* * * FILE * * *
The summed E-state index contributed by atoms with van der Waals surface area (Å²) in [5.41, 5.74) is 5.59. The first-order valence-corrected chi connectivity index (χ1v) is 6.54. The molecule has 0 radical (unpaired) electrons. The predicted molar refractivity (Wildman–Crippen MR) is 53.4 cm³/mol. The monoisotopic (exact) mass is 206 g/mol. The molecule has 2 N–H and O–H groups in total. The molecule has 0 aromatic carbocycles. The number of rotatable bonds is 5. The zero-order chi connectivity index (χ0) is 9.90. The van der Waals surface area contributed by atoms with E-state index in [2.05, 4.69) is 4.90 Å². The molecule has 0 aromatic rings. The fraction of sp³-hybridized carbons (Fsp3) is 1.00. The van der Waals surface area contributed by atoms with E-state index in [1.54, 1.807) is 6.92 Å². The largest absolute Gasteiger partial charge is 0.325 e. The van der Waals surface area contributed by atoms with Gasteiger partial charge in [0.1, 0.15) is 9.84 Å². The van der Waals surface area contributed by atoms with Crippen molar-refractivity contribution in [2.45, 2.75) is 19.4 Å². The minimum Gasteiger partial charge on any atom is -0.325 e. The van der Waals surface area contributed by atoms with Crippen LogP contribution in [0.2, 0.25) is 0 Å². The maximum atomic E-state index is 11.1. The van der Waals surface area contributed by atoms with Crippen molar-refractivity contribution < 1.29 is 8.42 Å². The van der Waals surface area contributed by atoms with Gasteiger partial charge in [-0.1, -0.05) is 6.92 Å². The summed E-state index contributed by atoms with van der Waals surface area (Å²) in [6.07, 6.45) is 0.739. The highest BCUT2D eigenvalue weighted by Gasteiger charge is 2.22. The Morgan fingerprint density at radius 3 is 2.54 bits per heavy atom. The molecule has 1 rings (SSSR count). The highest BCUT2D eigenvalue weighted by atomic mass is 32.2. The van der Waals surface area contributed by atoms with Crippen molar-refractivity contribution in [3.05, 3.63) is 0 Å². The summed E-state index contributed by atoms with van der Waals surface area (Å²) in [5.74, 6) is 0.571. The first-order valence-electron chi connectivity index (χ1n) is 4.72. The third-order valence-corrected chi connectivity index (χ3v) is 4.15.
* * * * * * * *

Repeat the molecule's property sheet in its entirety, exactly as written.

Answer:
The summed E-state index contributed by atoms with van der Waals surface area (Å²) in [5.41, 5.74) is 5.59. The first-order valence-corrected chi connectivity index (χ1v) is 6.54. The molecule has 0 radical (unpaired) electrons. The predicted molar refractivity (Wildman–Crippen MR) is 53.4 cm³/mol. The monoisotopic (exact) mass is 206 g/mol. The molecule has 2 N–H and O–H groups in total. The molecule has 0 aromatic carbocycles. The number of rotatable bonds is 5. The zero-order chi connectivity index (χ0) is 9.90. The van der Waals surface area contributed by atoms with E-state index in [2.05, 4.69) is 4.90 Å². The molecule has 0 aromatic rings. The fraction of sp³-hybridized carbons (Fsp3) is 1.00. The van der Waals surface area contributed by atoms with E-state index in [1.54, 1.807) is 6.92 Å². The largest absolute Gasteiger partial charge is 0.325 e. The van der Waals surface area contributed by atoms with Gasteiger partial charge in [0.1, 0.15) is 9.84 Å². The van der Waals surface area contributed by atoms with Crippen molar-refractivity contribution in [2.45, 2.75) is 19.4 Å². The minimum Gasteiger partial charge on any atom is -0.325 e. The van der Waals surface area contributed by atoms with Crippen LogP contribution in [0.2, 0.25) is 0 Å². The maximum atomic E-state index is 11.1. The van der Waals surface area contributed by atoms with Crippen molar-refractivity contribution < 1.29 is 8.42 Å². The van der Waals surface area contributed by atoms with Gasteiger partial charge in [-0.1, -0.05) is 6.92 Å². The summed E-state index contributed by atoms with van der Waals surface area (Å²) in [6.07, 6.45) is 0.739. The highest BCUT2D eigenvalue weighted by Gasteiger charge is 2.22. The Morgan fingerprint density at radius 3 is 2.54 bits per heavy atom. The molecule has 1 rings (SSSR count). The highest BCUT2D eigenvalue weighted by atomic mass is 32.2. The van der Waals surface area contributed by atoms with Crippen molar-refractivity contribution in [3.05, 3.63) is 0 Å². The summed E-state index contributed by atoms with van der Waals surface area (Å²) in [5.74, 6) is 0.571. The first-order valence-electron chi connectivity index (χ1n) is 4.72. The third-order valence-corrected chi connectivity index (χ3v) is 4.15.